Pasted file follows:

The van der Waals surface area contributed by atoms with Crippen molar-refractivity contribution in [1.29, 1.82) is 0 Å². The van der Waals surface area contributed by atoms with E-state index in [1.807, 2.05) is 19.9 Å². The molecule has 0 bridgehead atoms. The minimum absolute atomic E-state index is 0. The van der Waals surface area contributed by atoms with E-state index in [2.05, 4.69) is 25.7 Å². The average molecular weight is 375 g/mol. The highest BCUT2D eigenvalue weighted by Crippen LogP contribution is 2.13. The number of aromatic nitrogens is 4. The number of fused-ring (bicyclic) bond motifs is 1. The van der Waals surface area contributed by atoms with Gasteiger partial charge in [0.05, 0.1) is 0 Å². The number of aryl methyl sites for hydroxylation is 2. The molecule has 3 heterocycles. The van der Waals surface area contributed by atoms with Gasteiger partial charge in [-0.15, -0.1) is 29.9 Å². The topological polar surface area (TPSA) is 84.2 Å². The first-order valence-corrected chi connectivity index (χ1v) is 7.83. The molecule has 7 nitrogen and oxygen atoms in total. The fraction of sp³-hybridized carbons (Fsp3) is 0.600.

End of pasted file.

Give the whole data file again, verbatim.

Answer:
The van der Waals surface area contributed by atoms with Crippen molar-refractivity contribution in [1.29, 1.82) is 0 Å². The van der Waals surface area contributed by atoms with E-state index in [1.807, 2.05) is 19.9 Å². The molecule has 0 bridgehead atoms. The minimum absolute atomic E-state index is 0. The van der Waals surface area contributed by atoms with E-state index in [2.05, 4.69) is 25.7 Å². The average molecular weight is 375 g/mol. The highest BCUT2D eigenvalue weighted by Crippen LogP contribution is 2.13. The number of aromatic nitrogens is 4. The number of fused-ring (bicyclic) bond motifs is 1. The van der Waals surface area contributed by atoms with Gasteiger partial charge in [0.05, 0.1) is 0 Å². The number of aryl methyl sites for hydroxylation is 2. The molecule has 3 heterocycles. The van der Waals surface area contributed by atoms with Gasteiger partial charge in [-0.15, -0.1) is 29.9 Å². The topological polar surface area (TPSA) is 84.2 Å². The first-order valence-corrected chi connectivity index (χ1v) is 7.83. The molecule has 7 nitrogen and oxygen atoms in total. The fraction of sp³-hybridized carbons (Fsp3) is 0.600.